No Longer A Moot Problem: The extent of CCI’s jurisdiction

A few months ago, with the ink still not dry on the notification enforcing the Competition Act, 2002, I drafted a moot court problem for the students of my alma matter on the statute. The problem essentially concerned the jurisdictional hurdles which the Competition Commission of India will have to pass. The factual matrix of the problem was one which I noted will indubitably arise as we enter the age of the regulatory state. The basis of this were the teething problems of the statute establishing the tribunal or the regulator when it tries to balance the core interests it serves (eg. in the case of DRT the recovery of debts, TRAI/TDSAT consumer welfare in telecoms and broadcasting services) with the well developed norms of judicial accountability and natural justice.

One sees this pattern emerge, with the TRAI / TDSAT litigation where persons aggrieved with the regulator/ adjudicator first challenged its jurisdictional powers. The pattern seems be repeating with the CCI with parties, to whom notices have been issued, rather than getting into the merits of their specific case, through intelligent game-play which are challenging the powers of the CCI itself. The Bar and Bench Blog cites two such viz. Aamir Khan and Kingfisher.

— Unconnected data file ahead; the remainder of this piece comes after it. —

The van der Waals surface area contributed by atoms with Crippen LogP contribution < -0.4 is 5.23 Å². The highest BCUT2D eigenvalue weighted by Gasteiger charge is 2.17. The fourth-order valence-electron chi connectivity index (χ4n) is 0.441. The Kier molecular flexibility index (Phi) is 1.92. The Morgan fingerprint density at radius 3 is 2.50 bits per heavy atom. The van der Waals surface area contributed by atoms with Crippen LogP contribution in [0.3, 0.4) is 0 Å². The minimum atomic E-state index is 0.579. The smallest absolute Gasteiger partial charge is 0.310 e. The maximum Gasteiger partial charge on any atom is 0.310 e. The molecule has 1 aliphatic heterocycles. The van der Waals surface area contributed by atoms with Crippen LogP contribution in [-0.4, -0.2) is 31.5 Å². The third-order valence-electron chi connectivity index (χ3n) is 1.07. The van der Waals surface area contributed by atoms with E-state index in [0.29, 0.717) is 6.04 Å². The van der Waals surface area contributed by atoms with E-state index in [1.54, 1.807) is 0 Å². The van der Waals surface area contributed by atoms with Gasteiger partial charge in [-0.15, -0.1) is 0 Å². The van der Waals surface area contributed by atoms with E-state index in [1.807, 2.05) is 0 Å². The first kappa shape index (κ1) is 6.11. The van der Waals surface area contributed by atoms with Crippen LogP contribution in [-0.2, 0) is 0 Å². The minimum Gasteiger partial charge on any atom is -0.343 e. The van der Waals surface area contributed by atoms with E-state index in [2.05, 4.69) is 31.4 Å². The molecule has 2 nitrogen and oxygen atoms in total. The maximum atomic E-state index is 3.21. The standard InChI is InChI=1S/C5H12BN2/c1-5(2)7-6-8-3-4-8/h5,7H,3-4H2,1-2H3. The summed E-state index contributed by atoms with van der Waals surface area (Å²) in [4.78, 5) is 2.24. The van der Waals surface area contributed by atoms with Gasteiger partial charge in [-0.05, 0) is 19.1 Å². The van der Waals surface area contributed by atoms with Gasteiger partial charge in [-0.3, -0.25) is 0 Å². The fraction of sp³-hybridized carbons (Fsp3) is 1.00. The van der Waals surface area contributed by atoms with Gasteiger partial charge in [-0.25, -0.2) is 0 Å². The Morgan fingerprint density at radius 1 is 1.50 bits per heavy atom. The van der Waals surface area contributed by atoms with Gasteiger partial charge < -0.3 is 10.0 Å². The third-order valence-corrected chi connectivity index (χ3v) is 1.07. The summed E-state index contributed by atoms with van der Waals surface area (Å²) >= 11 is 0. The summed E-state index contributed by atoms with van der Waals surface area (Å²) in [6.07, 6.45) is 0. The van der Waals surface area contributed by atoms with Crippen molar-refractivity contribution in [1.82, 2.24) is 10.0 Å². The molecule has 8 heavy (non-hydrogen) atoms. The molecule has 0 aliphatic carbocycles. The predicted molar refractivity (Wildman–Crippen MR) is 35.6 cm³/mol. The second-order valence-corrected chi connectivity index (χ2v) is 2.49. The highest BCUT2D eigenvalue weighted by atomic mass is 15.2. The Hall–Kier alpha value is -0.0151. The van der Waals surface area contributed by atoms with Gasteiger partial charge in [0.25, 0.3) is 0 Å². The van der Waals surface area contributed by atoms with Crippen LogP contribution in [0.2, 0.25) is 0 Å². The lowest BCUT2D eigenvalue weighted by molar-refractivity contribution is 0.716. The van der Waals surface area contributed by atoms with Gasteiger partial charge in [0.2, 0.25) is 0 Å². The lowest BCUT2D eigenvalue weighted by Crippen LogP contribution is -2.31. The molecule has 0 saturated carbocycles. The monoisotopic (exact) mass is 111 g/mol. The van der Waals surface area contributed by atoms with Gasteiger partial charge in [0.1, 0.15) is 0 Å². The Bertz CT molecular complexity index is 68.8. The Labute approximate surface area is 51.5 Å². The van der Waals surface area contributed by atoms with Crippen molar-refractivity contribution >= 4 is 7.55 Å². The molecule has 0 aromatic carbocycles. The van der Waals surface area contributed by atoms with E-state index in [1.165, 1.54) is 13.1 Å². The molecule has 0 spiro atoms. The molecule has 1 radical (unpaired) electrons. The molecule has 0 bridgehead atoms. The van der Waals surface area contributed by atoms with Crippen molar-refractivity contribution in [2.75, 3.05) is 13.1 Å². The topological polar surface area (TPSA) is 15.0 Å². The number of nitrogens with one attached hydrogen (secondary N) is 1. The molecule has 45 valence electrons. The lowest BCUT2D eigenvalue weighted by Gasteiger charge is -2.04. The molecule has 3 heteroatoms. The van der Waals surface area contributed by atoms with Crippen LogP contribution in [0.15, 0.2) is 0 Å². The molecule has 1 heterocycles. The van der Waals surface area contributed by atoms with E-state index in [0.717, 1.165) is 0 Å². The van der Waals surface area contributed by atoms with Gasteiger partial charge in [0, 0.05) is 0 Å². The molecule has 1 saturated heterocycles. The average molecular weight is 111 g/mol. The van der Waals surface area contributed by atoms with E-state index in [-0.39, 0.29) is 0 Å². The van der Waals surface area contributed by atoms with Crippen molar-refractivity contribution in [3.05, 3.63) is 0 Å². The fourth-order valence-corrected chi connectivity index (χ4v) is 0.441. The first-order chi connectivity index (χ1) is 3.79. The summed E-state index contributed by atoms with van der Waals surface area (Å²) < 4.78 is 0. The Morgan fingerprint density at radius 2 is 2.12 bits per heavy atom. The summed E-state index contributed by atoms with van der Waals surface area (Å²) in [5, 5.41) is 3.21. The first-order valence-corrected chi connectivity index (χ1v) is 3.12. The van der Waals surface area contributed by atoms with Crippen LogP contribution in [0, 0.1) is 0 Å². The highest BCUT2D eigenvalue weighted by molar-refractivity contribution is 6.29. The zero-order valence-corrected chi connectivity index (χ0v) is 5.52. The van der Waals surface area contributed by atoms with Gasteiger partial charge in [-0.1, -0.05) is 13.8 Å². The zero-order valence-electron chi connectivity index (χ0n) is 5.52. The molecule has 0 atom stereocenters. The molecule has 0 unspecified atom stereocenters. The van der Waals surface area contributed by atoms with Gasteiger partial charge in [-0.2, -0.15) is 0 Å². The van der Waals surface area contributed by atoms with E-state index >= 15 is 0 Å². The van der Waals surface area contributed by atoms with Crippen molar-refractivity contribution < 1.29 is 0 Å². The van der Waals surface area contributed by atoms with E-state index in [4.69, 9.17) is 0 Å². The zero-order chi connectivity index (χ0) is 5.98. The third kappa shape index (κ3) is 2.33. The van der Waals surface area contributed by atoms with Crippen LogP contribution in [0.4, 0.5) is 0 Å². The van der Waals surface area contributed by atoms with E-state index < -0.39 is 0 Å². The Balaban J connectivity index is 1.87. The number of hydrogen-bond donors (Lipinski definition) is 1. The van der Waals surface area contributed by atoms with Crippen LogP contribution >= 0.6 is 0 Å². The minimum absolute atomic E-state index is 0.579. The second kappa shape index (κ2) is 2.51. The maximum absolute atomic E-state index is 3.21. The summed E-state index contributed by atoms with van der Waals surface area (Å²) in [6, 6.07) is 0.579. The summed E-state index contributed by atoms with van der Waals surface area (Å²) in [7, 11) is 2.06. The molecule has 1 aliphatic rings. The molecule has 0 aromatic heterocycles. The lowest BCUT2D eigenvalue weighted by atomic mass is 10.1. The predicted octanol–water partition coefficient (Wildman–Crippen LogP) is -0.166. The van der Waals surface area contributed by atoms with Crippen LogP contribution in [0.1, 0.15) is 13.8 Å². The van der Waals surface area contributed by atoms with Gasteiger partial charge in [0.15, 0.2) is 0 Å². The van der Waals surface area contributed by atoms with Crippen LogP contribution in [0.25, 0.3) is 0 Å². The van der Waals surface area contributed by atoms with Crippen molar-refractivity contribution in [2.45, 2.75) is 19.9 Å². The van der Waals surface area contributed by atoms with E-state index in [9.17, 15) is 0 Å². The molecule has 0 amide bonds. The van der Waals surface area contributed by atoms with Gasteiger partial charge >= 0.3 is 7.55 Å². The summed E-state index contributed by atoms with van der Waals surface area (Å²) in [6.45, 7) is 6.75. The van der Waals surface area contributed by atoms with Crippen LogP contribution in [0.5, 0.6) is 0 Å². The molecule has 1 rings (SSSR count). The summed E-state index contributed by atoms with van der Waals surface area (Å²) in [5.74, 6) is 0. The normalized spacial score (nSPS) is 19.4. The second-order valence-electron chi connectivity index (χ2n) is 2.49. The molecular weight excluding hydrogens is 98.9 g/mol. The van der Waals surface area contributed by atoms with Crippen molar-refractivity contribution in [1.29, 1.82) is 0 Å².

Treading on a similar thread, another issue which is likely to arise in future is the jurisdictional tension amongst the regulators themselves to establish their supremacy in their domains. As I noted before, “Regulatory functionaries hungry for more bounty will battle in court to draw and conquer jurisdictional boundaries.” What is likely to make the case of the CCI more curious, is the language of Secs. 60 and 62 of the Competition Act, 2000. As noted by Prof. Rahul Singh, in his article “the teeter-totter of regulation and competition: why Indian competition authority must trump sectoral regulators ”, the two sections are clearly illogical as one provides for mandatory supremacy whereas the other mandatorily derogates that exclusivity by stating the powers will not be in derogation of other enactments.

When this is mixed with an interplay of the Telecom Regulatory Authority of India Act, 1997 which itself provides for exclusive jurisdiction with regards to the subject matter of disputes worded broadly in Sec. 2(K), the result is a jurisdictional quandary. If this sounds too complicated, or unlikely, the moot problem which has been drafted provides for a ready hypothetical. Please find it on the following link.

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